This paper is available on arxiv under CC 4.0 license.


(1) Amir Noorizadegan, Department of Civil Engineering, National Taiwan University;

(2) D.L. Young, Core Tech System Co. Ltd, Moldex3D, Department of Civil Engineering, National Taiwan University & dlyoung@ntu.edu.tw;

(3) Y.C. Hon, Department of Mathematics, City University of Hong Kong;

(4) C.S. Chen, Department of Civil Engineering, National Taiwan University & dchen@ntu.edu.tw.


Abstract & Introduction

Neural Networks

PINN for Solving Inverse Burgers’ Equation

Residual Network

Numerical Results

Results, Acknowledgments & References

4 Residual Network

In this study, we propose a power-enhanced variant of the ResNet that skips every other layer, denoted as the “Power-Enhanced SkipResNet.” The modification involves altering the recursive definition in (9) as follows:


Figure 2: Three neural network architectures: (a) plain neural network (Plain NN), (b) residual network (ResNet), (c) power-enhanced SkipResNet, and (d) Unraveled SQRSkipResNet (plot (c) with p = 2) where ⊙ denotes element-wise multiplication.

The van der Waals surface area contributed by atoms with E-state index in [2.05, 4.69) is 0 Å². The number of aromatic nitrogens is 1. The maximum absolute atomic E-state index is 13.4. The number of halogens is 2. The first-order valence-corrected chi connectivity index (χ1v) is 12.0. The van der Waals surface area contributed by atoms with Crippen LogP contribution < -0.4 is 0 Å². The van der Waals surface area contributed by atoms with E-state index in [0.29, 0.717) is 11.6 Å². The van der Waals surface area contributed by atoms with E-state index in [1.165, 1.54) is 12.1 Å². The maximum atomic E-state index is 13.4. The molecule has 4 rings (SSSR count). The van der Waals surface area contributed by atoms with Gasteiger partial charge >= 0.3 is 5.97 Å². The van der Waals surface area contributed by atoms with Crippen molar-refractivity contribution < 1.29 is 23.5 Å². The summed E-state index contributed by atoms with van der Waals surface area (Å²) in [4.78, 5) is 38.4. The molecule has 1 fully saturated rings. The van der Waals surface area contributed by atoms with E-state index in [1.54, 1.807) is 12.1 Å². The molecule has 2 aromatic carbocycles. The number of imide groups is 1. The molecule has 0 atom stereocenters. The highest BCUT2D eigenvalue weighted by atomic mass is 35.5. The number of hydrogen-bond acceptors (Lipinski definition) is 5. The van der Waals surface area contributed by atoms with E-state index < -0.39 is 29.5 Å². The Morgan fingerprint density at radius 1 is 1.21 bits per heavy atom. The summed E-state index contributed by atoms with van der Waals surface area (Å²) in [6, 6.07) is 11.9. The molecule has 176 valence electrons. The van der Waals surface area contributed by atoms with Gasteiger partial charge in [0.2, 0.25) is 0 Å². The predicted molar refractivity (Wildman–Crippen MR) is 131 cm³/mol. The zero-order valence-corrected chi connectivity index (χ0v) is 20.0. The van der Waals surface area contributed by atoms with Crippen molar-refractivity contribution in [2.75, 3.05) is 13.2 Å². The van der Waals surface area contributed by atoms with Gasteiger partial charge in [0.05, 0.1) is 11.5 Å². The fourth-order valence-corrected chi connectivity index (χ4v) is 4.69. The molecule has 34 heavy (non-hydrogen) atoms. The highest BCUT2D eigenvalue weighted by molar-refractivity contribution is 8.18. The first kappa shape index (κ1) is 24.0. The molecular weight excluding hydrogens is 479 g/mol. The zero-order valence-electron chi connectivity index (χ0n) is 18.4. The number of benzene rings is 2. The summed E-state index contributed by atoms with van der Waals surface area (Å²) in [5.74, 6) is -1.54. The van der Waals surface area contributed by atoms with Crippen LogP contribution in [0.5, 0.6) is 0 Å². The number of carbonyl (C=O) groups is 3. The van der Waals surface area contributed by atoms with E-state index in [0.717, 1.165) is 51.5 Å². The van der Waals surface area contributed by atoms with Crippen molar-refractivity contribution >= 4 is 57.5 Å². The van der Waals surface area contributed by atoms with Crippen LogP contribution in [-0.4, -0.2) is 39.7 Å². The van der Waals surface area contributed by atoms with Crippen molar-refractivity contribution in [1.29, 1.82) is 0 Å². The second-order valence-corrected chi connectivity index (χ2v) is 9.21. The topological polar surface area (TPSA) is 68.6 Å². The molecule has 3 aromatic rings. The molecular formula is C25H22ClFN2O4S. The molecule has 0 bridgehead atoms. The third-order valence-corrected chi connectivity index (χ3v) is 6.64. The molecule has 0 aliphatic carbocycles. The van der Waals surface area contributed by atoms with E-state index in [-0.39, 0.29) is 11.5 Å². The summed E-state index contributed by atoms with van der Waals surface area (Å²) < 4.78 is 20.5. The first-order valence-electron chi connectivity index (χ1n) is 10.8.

For the purpose of comparison among Plain NN, ResNet, and SQR-SkipResNet (Figs. 2(a)-(c), respectively), we evaluate the output of the third hidden layer concerning the input y0 = X . The results for the plain neural network are as follows:


Figure 2(d) visually represents the “expression tree” for the case with p = 2, providing an insightful illustration of the data flow from input to output. The graph demonstrates the existence of multiple paths that the data can traverse. Each of these paths represents a distinct configuration, determining which residual modules are entered and which ones are skipped.

Our extensive numerical experiments support our approach, indicating that a power of 2 is effective for networks with fewer than 30 hidden layers. However, for deeper networks, a larger power can contribute to network stability. Nonetheless, deploying such deep networks does not substantially enhance accuracy and notably increases CPU time. In tasks like interpolation and solving PDEs, a power of 2 generally suffices, and going beyond may not justify the added complexity in terms of accuracy and efficiency


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